Completing the two-fer reissues of the Sensational Alex Harvey Band's 1970s LP catalog, this final package brings together the band's final, dying breaths. Cut less than a year after "Delilah" finally broke the band into the U.K. pop mainstream, SAHB Stories
is the strongest of the pair; indeed, at its greatest, it shines alongside the very best of the band's past. The closing "Dogs of War," is a bombastically overwrought examination of the mercenary mindset, while the twisted history of "Boston Tea Party" -- quite likely the only U.K. hit to mention George Washington's wooden teeth -- is set to a pounding tomahawk guitar riff, and an extraordinarily contagious chorus. A positively spellbinding interpretation of Jerry Reed
's "Amos Moses," meanwhile, drops the listener head first into the Louisiana bayou, hunting alligators and police chiefs alike. Rock Drill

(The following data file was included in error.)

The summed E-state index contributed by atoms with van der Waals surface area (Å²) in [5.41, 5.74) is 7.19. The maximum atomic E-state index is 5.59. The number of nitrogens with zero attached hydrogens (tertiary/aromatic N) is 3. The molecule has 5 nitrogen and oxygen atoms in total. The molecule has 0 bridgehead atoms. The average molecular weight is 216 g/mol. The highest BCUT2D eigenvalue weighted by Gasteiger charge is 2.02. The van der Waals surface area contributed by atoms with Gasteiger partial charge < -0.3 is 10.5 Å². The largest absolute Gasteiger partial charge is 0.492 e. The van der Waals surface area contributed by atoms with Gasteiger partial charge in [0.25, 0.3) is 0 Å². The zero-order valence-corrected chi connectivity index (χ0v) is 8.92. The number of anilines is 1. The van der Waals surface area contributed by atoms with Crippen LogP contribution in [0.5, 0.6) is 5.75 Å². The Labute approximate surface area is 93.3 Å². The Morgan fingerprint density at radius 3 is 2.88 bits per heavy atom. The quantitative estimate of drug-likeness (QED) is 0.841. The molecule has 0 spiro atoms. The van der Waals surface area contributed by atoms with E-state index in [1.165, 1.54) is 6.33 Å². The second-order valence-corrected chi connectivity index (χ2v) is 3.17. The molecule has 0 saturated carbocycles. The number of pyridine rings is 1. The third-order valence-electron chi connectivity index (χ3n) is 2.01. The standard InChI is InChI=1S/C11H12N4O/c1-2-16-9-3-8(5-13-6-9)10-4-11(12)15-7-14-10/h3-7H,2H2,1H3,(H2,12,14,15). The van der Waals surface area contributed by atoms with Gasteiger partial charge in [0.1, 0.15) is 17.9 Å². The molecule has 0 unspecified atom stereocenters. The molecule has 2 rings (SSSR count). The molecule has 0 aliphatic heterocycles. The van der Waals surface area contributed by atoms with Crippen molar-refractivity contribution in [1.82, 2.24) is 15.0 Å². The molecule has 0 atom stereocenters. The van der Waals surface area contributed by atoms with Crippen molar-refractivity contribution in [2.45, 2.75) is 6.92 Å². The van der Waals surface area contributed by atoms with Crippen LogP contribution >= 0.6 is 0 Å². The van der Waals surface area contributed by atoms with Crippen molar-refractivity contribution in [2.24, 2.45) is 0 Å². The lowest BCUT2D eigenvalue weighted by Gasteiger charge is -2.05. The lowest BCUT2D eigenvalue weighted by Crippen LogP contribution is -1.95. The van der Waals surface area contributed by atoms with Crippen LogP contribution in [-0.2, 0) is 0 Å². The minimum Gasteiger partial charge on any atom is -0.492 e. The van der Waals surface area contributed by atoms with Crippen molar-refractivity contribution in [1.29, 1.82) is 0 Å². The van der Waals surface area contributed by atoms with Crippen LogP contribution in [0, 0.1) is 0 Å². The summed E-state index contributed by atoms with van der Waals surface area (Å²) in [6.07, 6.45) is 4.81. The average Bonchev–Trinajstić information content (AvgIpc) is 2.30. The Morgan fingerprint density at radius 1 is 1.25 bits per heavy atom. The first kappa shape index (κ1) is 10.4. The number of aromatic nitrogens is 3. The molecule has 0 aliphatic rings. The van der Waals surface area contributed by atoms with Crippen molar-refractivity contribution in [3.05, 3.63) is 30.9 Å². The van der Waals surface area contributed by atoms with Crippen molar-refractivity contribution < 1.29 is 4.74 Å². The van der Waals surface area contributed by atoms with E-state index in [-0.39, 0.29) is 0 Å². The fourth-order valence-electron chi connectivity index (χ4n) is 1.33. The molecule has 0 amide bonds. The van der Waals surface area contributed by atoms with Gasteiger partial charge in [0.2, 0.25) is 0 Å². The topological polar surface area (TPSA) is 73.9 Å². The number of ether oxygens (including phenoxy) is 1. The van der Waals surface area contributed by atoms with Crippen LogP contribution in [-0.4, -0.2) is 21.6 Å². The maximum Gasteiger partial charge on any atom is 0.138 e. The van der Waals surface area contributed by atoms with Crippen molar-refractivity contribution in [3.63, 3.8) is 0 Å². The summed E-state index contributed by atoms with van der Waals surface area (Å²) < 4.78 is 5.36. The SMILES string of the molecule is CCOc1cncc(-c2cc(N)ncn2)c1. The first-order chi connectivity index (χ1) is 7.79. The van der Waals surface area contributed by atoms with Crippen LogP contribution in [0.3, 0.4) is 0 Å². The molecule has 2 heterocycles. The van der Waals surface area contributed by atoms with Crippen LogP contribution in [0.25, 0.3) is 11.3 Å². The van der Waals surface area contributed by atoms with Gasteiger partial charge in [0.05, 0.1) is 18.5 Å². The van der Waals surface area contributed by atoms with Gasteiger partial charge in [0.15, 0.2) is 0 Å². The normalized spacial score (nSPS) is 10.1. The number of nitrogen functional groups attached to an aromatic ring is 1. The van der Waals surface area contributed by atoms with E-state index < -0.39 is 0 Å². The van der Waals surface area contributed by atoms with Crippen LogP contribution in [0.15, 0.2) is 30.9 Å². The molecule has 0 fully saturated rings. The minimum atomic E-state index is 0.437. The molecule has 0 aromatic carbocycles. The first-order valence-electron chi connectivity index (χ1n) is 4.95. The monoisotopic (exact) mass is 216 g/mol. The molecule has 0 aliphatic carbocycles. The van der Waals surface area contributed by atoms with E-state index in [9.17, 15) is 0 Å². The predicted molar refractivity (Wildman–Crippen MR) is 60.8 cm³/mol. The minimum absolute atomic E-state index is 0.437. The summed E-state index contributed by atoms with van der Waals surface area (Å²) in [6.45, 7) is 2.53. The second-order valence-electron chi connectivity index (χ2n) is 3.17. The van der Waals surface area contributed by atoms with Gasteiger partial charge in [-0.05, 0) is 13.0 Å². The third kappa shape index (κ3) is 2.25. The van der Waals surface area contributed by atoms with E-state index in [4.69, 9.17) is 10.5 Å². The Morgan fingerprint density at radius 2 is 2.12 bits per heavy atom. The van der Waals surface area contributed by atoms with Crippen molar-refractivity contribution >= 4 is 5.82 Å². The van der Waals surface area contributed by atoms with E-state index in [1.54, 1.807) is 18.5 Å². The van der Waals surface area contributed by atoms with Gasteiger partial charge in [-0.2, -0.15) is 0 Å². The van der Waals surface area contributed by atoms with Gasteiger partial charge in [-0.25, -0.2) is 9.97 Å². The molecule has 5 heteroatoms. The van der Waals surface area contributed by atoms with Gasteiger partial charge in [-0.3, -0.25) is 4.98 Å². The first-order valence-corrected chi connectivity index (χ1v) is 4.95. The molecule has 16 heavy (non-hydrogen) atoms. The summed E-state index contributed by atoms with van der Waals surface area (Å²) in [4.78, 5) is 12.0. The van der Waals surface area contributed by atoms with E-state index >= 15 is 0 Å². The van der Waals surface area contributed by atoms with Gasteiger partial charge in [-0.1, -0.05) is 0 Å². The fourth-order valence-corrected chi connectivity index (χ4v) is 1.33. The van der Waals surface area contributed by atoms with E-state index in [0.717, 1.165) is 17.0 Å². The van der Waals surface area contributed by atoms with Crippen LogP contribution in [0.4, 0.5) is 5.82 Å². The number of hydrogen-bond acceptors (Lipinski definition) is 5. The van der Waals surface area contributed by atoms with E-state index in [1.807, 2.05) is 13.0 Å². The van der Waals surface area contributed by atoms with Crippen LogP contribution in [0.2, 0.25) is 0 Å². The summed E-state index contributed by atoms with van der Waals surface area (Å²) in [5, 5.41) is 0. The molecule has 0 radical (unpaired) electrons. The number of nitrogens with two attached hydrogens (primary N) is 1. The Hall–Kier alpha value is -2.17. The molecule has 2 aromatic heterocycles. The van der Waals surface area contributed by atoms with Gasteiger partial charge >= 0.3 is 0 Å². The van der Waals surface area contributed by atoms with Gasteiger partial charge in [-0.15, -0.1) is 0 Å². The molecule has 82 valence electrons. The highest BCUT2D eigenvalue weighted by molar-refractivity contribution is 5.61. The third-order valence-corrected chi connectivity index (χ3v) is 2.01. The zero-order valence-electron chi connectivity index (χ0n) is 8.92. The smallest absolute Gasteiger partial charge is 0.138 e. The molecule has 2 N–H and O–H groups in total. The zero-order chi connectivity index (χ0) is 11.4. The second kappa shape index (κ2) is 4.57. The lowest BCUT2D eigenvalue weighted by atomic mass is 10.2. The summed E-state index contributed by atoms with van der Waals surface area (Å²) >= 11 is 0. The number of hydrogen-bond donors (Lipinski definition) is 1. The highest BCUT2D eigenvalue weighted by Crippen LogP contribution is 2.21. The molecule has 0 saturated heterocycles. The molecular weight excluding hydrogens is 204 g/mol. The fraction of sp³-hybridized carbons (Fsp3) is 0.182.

, on the other hand, was recorded almost two years later, with the band's career and momentum alike having been irreparably hamstrung first by Harvey's illness and "retirement"; then by the rise of punk rock, to file the group firmly into the box marked "has-beens." It was precisely the kind of challenge Harvey ordinarily relished, but he was tired and still unwell; the comeback came a few months too soon, and the songwriting came slowly. "Mrs Blackhouse," a single during 1977, was only half the song it might once have been, and too much of Rock Drill
leans towards the lumpen, unimaginative rock stodge that his bandmates cut (as S.A.H.B. Without Alex during his absence. Only one track, the seriously odd "Water Beastie," truly hinted at the deranged variety and complexity that had hallmarked past SAHB albums and it's revealing that, 25 years on, Harvey's Considering the Situation
anthology considered that song alone worth excerpting from Rock Drill
. In truth, the album is not quite that dispensable. But it does come close.